Tag Archives: American Civil War

Clara Harlowe Barton: American Red Cross



Clara Barton, founder of the American Red Cross

Clara Barton, founder of the American Red Cross (Photo credit: Wikipedia)

Every year, the American Red Cross responds to 70,000 disasters in the United States; the disasters range from hurricanes and earthquakes to fires and floods. The Red Cross provides food, shelter, and supplies for families and communities to get back on their feet. The Red Cross also helps 150,000 military families and veterans each year by providing training and support to wounded warriors. The Red Cross is also the nation’s leading provider of health and safety courses. The American version of this organization was founded by Clara Harlowe Barton.

Clara Harlowe Barton was born on December 25, 1821, in North Oxford, Massachusetts. When she was 16, phrenologists (studied bumps on people’s head) said a career in teaching would cure her of her shyness. After teaching for a few years, she moved to New Jersey where she found out that New Jersey did not have free schools. She opened up a free school and while only 6 students showed up on the first day of school, she had over 200 students when the school year ended. The people of Bordentown were impressed and donated $4,000 to build a new, larger school. When the school opened in 1853, Barton found out that she would not be the principal because she was a woman. Hurt that she could not be in charge of the school she help create, she quit and moved to Washington, D.C. to work as a clerk at the U.S. Patent Office. She would be the first woman to have a government job in the United States.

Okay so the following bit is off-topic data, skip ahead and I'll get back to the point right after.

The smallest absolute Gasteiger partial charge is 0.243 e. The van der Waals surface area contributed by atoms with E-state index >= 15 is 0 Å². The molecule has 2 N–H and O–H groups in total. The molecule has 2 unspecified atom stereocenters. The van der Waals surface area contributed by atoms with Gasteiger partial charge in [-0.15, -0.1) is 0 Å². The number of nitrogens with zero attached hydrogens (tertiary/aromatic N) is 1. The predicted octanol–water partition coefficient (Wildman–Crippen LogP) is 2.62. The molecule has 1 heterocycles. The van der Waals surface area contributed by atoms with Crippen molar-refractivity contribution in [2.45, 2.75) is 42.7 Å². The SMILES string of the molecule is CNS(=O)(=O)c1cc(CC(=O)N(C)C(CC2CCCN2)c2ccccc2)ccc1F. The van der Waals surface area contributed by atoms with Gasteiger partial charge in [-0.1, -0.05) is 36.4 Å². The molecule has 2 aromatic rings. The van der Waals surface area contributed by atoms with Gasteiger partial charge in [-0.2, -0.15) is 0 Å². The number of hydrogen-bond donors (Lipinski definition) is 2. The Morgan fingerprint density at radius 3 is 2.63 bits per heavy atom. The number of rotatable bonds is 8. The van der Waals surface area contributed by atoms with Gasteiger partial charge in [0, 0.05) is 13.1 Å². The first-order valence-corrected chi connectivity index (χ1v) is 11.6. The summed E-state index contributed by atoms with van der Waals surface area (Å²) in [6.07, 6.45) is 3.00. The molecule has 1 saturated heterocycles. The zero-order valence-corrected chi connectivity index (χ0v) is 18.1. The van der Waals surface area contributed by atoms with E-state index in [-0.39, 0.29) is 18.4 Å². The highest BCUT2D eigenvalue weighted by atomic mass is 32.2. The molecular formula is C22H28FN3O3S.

When the Civil War broke out in 1861, thousands of wounded Union soldiers headed to Washington, D.C.. Barton quickly realized that the government was not prepared to care for the wounded soldiers. For a year, she pleaded with the bureaucracy to allow her to bring medical supplies to the field. When she was granted permission, she headed to the battlefield. Barton became the “nursing angel” to soldiers in some of the war’s bloodiest battles: Second Manassas, Antietam, and Fredericksburg. Grateful soldiers who survived the war would name their daughters Clara. When regimental standard-bearer Sergeant Thomas Plunkett had both his arms blown off (still managed to support the flag staff with his body until another soldier could carry it forward into battle) Barton took care of his wounds and saw that he was placed on a train to D.C.. When he encountered trouble trying to return home, Barton pledged his case to U.S. Senator Henry Wilson, who saw that Plunkett had money and help for the rest of his life.

During the Civil War, Barton received hundreds of letters from families wandering if she knew where their sons were. When the war ended, Barton took charge of identifying and marking the graves of 13,000 Union soldiers who died at the Anderson, Georgia, prisoner-of-war camp. President Abraham Lincoln made her the head of the Missing Soldiers Office, the first woman to become in charge of a U.S. government bureau. The agency located 22,000 missing soldiers from 1865-1868.

In 1869, her doctor recommended her to travel to Europe to relax. Instead of relaxing, she took part in the relief effort during the Franco-Prussian War. While she was helping the wounded, she was introduced to the Red Cross, the organization created in 1864 to provide humane services to war victims. She also learned about the Geneva Conviction, rules that apply in times of armed conflict that seek to protect people who not taking part in hostilities. At the time, the United States had not signed it. Barton returned to the United States to establish the American Red Cross and she pushed the U.S. to sign the Geneva Convection. The Red Cross was recognized by the U.S. government to provide aid for natural disasters on May 21, 1881; after the Johnston Flood (dam broke and killed 2,000 people) Barton and 50 doctors and nurses showed up to take care of the town.She resigned its presidency in 1904 and she died in Glen Echo, Maryland on April 12, 1912.